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Reduce Your Carbon Footprint

Photo by Rick Fatica

This past January, I went running outside wearing shorts and a t-shirt. I’m not crazy; the weather that day was just crazy warm. In the middle of January, Ohio shouldn’t be that warm. Global warming is something that each and every one of us on this planet contributes to by leaving our so-called carbon footprint on the environment.

What is a carbon footprint?
According to carbonfootprint.com, a carbon footprint is “a measure of the impact our activities have on the environment in terms of the amount of greenhouse gases we produce. It is measured in units of carbon dioxide.” The measurement of your footprint includes electricity usage, types of recreation you participate in, how you get around (foot, bike, public transit, car, plane), the food and drink you consume, along with the clothes you buy and the frequency in which you utilize all of these things.

Why reduce the size of your carbon footprint?
Wendy Buckley, commercial director of carbonfootprint.com says, “By reducing energy consumption, you are reducing carbon emissions, slowing the depletion of earth’s natural resources (fossil fuels), and saving money. Energy prices are at an all time high – you will save on both your domestic natural gas and electricity bills.”

Ready to reduce your footprint? Let’s do it.
Level 1: You’re a carbon Bigfoot. Let’s start small so you don’t go into shock. Replace your incandescent light bulbs with compact fluorescents. Turn off computers (or at least hibernate them) when not in use. Plant a tree, or just don’t cut one down. Unplug wall chargers and use power strips for items like TVs and stereos – they draw a “phantom” charge even when they’re turned off – so turn them off by hitting the strip’s button instead of the device’s. Layer clothing and turn the heat down. Take shorter showers. Rather than chug two separate plastic bottles of water after your workout, fill and refill a reusable water bottle. Even recycling uses extra energy, so don’t think that you’re not harming the environment just because you toss the empty plastic into a blue bin.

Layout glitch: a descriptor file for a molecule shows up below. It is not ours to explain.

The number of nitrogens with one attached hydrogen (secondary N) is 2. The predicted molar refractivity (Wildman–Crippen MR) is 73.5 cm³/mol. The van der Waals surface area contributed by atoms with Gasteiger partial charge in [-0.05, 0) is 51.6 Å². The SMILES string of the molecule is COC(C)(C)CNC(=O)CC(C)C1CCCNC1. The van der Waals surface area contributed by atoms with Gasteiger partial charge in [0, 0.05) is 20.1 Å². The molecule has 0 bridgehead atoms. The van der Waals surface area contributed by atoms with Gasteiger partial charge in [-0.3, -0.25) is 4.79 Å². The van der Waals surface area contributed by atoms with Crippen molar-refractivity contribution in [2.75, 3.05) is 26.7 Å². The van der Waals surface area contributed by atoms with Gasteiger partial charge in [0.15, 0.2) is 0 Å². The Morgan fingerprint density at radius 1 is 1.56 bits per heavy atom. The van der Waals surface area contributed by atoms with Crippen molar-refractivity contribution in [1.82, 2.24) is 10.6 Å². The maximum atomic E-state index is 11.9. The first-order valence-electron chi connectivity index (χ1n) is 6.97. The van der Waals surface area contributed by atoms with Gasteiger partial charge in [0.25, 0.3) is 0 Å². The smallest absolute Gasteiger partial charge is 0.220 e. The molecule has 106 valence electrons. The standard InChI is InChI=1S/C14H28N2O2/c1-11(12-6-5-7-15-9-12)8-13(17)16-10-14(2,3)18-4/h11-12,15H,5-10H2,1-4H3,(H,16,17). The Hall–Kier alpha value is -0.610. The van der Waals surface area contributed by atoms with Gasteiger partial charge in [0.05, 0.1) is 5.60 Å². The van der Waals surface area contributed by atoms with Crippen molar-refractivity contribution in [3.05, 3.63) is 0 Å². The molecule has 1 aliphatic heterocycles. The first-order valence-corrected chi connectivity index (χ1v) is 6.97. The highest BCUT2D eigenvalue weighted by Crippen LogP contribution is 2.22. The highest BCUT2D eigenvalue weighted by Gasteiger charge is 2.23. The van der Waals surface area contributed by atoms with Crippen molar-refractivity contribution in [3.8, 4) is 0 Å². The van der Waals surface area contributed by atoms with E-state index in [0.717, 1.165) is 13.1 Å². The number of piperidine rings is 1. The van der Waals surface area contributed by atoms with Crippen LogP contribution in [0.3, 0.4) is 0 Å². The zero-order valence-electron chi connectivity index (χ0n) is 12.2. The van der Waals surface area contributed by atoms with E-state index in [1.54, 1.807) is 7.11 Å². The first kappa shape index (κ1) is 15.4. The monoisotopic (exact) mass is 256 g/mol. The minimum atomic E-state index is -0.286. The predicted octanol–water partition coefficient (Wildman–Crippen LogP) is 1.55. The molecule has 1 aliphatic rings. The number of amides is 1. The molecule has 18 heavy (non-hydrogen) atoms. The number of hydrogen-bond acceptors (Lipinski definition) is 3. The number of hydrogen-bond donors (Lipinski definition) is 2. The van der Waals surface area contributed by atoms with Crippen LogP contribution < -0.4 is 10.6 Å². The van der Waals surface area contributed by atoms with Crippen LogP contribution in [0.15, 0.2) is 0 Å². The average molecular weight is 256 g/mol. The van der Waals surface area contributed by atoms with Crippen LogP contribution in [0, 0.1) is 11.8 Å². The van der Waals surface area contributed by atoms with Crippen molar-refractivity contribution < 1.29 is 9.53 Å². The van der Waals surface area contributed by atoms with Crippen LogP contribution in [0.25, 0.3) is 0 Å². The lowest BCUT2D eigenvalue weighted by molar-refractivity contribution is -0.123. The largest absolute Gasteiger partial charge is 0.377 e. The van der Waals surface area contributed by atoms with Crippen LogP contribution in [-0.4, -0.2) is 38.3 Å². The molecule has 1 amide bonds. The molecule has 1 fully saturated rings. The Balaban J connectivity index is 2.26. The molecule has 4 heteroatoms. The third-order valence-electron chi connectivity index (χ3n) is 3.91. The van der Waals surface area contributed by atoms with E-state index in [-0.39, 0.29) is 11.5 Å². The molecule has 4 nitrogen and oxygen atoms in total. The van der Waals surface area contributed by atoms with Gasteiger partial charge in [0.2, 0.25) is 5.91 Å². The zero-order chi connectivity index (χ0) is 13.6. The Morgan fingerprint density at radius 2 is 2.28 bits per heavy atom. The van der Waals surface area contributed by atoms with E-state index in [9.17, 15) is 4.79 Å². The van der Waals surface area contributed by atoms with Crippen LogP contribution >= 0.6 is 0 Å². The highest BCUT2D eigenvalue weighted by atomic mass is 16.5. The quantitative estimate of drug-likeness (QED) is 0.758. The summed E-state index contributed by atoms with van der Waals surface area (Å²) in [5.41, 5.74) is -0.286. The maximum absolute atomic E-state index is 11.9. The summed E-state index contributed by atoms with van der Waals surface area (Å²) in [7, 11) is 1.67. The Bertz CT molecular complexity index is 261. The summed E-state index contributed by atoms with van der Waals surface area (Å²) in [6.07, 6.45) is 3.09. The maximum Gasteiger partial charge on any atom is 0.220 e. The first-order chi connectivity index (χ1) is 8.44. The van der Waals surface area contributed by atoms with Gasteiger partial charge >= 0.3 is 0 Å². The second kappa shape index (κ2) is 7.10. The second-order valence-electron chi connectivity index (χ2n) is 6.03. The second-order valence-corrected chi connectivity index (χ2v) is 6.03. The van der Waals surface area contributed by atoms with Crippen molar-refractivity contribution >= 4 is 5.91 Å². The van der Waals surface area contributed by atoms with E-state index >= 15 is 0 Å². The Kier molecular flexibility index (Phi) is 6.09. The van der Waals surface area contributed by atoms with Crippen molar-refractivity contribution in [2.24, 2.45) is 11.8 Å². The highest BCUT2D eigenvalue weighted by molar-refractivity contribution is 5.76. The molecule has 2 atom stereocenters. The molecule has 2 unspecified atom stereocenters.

Level 2. You’re an enviro-vangelist. You can talk the talk, but do you walk the walk? Install low-flow showerheads. Carpool, use public transit, bike or walk to work and to the store. Use a push mower (and get more exercise). Check and make sure your water heater is set to 120 degrees or lower. Air dry your clothes. Buy organic and local foods. The closer to home they originate, the less fuel and energy will be wasted to get them to your kitchen. Use cloth grocery bags rather than the plastic ones the stores supply. Weatherize your home to reduce heat loss during cold months. Purchase minimally packaged goods - the less packaging there is, the less there is to throw away, so don't shy away from asking for less cellophane at the market.

Level 3. You’re a tree-hugging dirt-worshipper. Already have a footprint of negative .52 but still looking to improve? Purchase a hybrid or fuel efficient car. Replace old appliances that may waste large amounts of energy with newer ones like a tankless water heater. Switch to double-pane windows. Look into purchasing carbon credits. “Carbon credits work by offsetting an equivalent amount of CO2 that you emit by making reductions elsewhere in the world by renewable energy projects,” says Wendy. You can put down as much green to save as much green as you desire.

What’s that about recreation?
According to carbonfootprint.com, “carbon intensive” activities include motorized four-wheeling on the trails and sky diving. So don’t sweat the mountain biking and backpacking. Your biggest concern should be how far you travel to get to the places where you play. Try to stay closer to home more often and it will have a big impact, especially if you don’t fly.

It all boils down to the fact that you can’t just slap an “I (heart) Mountains” bumper sticker on your car and say you’re done. Reducing your carbon footprint can be a win-win situation. “Saving energy takes no more time, preserves our world resources, landscapes and natural habitats,” says Wendy. “Here's your chance to put the money back in your pocket and protect our environment.”

Colleen Kennedy has a carbon footprint of 19.829, which is just below the national average of 20.4, but is actively working to lower it. Calculate yours at www.carbonfootprint.com and start shrinking.